Kristine Li Takes Us Through H Queen's, Hong Kong's First Vertical Art Space
The room is bare, stripped down to white walls and a grey concrete floor. Twenty-three storeys above ground, its purpose is to showcase the layout of the building’s units and distinctive design elements.
"And there are quite a few of those,” says Kristine Li of H Queen’s, a striking new glass tower on Queen’s Road Central designed specifically for art galleries and a handful of high-end dining and lifestyle options. “This is truly unlike anywhere you’ve been before—the first vertical art space of its kind in Hong Kong, and one of the first in the world.”
And Kristine, the eldest grandchild of property tycoon Lee Shau-kee, should know. H Queen’s, which has only just opened, is her baby, a project she personally launched and has led as deputy general manager of the portfolio leasing department of her family’s company, Henderson Land Development, the real estate giant behind H Queen’s.
“I’ve always enjoyed art but never worked on a property solely dedicated to it,” says Kristine. “It was challenging but also a great learning curve. This is such an innovative concept, particularly in the space context of Hong Kong. The city is so dense. To have created an upward art hub, it is quite remarkable.”
A game changer
H Queen’s is indeed a game changer for the city’s creative scene. Among its tenants are some of the world’s most important international galleries, such as Hauser & Wirth, David Zwirner, Ora-Ora and Pace. These are powerhouses of the art world; their moving in boosts both Hong Kong’s artistic credibility and the property’s prestige in real estate terms.
Raising the bar
Architecturally, too, the 24-storey structure is a new benchmark. Its energy-efficient triple glazing enables better regulation of the indoor climate, and the “operable” curtain-wall facade, in which some windows are able to be opened, screens out damaging ultra-violet rays.
The lighting indoors and on the outdoor signboards comes from computer-controlled LED units, a range of green fixtures give each area an airy, open feel, and a sleek glass lift takes visitors up and down the first 10 floors. And then there are those design elements Kristine alluded to.
“High ceilings, huge windows that allow passers-by to peek inside the galleries from the street, a space layout conceived specifically for exhibitions, and a heavy load-bearing floor that can support large pieces of artwork,” she explains. “Though perhaps the most remarkable aspect is the gondola system. I think we really pushed the envelope with that.”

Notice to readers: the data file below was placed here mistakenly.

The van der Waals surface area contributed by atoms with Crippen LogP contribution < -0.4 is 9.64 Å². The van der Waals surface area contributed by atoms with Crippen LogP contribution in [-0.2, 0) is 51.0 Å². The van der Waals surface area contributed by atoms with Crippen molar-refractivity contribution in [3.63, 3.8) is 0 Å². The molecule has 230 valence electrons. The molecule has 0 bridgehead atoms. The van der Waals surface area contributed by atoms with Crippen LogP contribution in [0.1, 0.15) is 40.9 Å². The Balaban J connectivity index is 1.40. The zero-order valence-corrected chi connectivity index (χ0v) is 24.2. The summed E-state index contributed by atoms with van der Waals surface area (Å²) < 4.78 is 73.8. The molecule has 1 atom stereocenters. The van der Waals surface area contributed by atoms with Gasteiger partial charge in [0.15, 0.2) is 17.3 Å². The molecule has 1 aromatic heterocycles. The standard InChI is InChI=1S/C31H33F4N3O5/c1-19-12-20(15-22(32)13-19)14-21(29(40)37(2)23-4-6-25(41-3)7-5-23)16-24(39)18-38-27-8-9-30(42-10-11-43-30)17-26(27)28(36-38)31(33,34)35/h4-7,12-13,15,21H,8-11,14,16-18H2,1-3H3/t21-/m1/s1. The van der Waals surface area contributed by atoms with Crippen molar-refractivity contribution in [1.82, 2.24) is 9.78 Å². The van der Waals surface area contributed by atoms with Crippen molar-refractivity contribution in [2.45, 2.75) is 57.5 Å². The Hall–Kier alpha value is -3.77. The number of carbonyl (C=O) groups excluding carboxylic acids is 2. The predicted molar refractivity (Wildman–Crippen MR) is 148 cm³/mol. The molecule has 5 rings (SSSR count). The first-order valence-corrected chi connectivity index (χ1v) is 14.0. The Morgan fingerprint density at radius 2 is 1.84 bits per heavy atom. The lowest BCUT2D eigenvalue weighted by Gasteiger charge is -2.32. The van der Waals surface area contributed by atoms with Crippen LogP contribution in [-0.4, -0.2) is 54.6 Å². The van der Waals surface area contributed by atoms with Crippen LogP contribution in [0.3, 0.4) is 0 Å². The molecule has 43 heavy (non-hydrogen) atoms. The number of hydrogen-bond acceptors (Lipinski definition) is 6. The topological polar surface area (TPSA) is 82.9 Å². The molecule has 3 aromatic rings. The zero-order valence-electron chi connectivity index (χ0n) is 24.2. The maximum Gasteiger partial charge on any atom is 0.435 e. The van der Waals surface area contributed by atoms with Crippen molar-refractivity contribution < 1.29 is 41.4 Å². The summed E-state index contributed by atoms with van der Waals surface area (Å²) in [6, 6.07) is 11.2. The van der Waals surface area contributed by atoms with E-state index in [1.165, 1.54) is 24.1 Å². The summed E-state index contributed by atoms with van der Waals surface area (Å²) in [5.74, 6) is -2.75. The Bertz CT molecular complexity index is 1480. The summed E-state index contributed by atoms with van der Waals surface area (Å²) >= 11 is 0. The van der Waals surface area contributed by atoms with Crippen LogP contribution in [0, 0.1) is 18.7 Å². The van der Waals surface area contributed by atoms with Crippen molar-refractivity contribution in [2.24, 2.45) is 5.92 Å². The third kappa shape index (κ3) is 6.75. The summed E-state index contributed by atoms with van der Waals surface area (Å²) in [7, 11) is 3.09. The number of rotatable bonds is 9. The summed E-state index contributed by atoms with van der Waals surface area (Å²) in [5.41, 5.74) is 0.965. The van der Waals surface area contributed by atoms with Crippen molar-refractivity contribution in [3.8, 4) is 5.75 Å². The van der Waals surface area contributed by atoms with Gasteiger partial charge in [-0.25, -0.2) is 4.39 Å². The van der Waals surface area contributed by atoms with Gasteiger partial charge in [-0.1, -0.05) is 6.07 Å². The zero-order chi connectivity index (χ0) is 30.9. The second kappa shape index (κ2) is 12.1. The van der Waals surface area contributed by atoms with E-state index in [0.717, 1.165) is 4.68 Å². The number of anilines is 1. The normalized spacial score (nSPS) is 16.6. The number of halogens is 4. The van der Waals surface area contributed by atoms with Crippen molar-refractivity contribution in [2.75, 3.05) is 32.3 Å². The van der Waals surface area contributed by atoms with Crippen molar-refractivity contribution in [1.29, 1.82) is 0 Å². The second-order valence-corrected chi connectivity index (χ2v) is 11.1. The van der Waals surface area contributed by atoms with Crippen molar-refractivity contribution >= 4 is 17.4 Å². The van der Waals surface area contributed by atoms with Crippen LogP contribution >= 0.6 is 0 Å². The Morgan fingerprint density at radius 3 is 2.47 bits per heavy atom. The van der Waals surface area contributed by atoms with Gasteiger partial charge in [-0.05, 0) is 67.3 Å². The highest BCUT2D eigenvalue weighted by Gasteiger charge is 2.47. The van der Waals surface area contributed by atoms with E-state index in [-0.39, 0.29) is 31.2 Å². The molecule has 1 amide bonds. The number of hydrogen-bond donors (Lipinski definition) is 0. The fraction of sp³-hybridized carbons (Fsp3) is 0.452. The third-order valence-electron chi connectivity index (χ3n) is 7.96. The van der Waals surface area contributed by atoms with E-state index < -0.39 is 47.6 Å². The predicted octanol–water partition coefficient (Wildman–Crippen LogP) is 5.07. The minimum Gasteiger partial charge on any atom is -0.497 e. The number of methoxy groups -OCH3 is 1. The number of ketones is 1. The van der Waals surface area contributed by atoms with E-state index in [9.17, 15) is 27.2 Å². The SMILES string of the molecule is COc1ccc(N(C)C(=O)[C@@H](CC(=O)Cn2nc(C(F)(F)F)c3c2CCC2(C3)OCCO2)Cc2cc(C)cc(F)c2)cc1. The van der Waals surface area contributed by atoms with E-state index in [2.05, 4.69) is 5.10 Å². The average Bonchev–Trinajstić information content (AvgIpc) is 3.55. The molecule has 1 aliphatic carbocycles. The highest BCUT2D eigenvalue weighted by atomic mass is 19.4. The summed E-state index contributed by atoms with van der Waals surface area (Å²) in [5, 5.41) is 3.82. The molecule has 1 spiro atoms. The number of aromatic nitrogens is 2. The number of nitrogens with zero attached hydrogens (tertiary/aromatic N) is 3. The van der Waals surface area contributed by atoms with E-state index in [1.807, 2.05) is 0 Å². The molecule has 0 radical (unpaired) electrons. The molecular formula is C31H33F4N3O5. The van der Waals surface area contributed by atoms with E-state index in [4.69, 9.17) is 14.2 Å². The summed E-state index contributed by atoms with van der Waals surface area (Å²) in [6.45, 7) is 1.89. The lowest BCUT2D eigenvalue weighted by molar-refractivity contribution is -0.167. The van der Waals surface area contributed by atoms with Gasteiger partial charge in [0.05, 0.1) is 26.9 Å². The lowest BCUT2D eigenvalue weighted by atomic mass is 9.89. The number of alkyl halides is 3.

She is referring to the operable facade incorporated by the architect, William Lim of the firm CL3, which allows large and heavy objects to be lifted from the ground and delivered to the desired floor through sliding windows measuring 3.65m x 4.65m on each gallery level.
“It’s another first,” says Kristine, “a whole new approach to art logistics and delivery. We spent a lot of time thinking about what galleries need and how to create the best space for them. Each aspect of the building reflects that.”
The tenant mix
Unsurprisingly, finding tenants wasn’t difficult. “Once we went out and started explaining our vision for H Queen’s to the galleries, the interest was immediate.”
Having top galleries was always the plan, but Kristine and her team also worked hard to ensure the building housed a good mix of European, American and Asian names, such as the aforementioned David Zwirner from New York, Hong Kong’s Pearl Lam Galleries, South Korean auction house Seoul Auction, Bangkok’s Tang Contemporary Art and London’s Whitestone Gallery. “We wanted a comprehensive representation of art from around the world to make the property even more unique.”
As well as the art spaces, H Queen’s houses five restaurants, a cake shop, and a handful of indie boutiques. “We envisioned this to be a place for the creative community to come and play,” Kristine says, “to see world-famous exhibitions all year around and enjoy top-notch amenities. Art has become such an important cultural component of people’s lives and dialogues in Hong Kong. H Queen’s wants to be part of that dialogue.”
Public art displays
This is why the Henderson Land Development team behind H Queen’s has also spearheaded various displays of public art in the two years leading up to its opening last December. Time & Scale, a show organised by the developer during Art Basel in 2016, saw 10 Hong Kong artists transform the hoardings around the H Queen’s construction site with their art. Last year, the digital art project Voyages followed, showcasing works from outstanding multimedia artists such as teamLab represented by some of the building’s future tenants.
This year, H Queen’s is the lead sponsor of the Harbour Arts Sculpture Park, a temporary project that runs until April 11 featuring sculptures by 19 emerging and established local and international contemporary artists. “We’ve asked some of the galleries to lend pieces from their collections, and sponsored one Hong Kong artist, Kacey Wong,” says Kristine.
“We see H Queen’s as an opportunity to propel the art scene forward, but also to push more exchanges—between the public and the artists, between local and international galleries,” Kristine says. “It’s not just a building.”
See also: Take A Video Tour Of Hong Kong's First Sculpture Park